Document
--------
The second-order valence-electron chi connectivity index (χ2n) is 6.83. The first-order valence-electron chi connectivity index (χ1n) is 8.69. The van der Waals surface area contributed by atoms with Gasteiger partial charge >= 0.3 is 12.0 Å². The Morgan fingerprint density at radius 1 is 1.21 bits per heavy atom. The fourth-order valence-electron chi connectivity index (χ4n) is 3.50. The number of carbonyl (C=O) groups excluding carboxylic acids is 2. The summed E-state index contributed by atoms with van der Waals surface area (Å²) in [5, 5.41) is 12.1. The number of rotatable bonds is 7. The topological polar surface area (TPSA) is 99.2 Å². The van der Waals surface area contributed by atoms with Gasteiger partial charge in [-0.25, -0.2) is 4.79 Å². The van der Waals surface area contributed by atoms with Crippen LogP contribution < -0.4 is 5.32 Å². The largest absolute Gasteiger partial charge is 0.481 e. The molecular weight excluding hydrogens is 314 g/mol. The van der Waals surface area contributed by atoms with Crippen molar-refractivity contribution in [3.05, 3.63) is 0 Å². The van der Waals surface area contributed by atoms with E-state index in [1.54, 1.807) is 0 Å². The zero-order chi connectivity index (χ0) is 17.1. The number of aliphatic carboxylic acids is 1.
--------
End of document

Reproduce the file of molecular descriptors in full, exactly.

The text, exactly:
The second-order valence-electron chi connectivity index (χ2n) is 6.83. The first-order valence-electron chi connectivity index (χ1n) is 8.69. The van der Waals surface area contributed by atoms with Gasteiger partial charge >= 0.3 is 12.0 Å². The Morgan fingerprint density at radius 1 is 1.21 bits per heavy atom. The fourth-order valence-electron chi connectivity index (χ4n) is 3.50. The number of carbonyl (C=O) groups excluding carboxylic acids is 2. The summed E-state index contributed by atoms with van der Waals surface area (Å²) in [5, 5.41) is 12.1. The number of rotatable bonds is 7. The topological polar surface area (TPSA) is 99.2 Å². The van der Waals surface area contributed by atoms with Gasteiger partial charge in [-0.25, -0.2) is 4.79 Å². The van der Waals surface area contributed by atoms with Crippen LogP contribution < -0.4 is 5.32 Å². The largest absolute Gasteiger partial charge is 0.481 e. The molecular weight excluding hydrogens is 314 g/mol. The van der Waals surface area contributed by atoms with Crippen molar-refractivity contribution in [3.05, 3.63) is 0 Å². The van der Waals surface area contributed by atoms with E-state index in [1.54, 1.807) is 0 Å². The zero-order chi connectivity index (χ0) is 17.1. The number of aliphatic carboxylic acids is 1.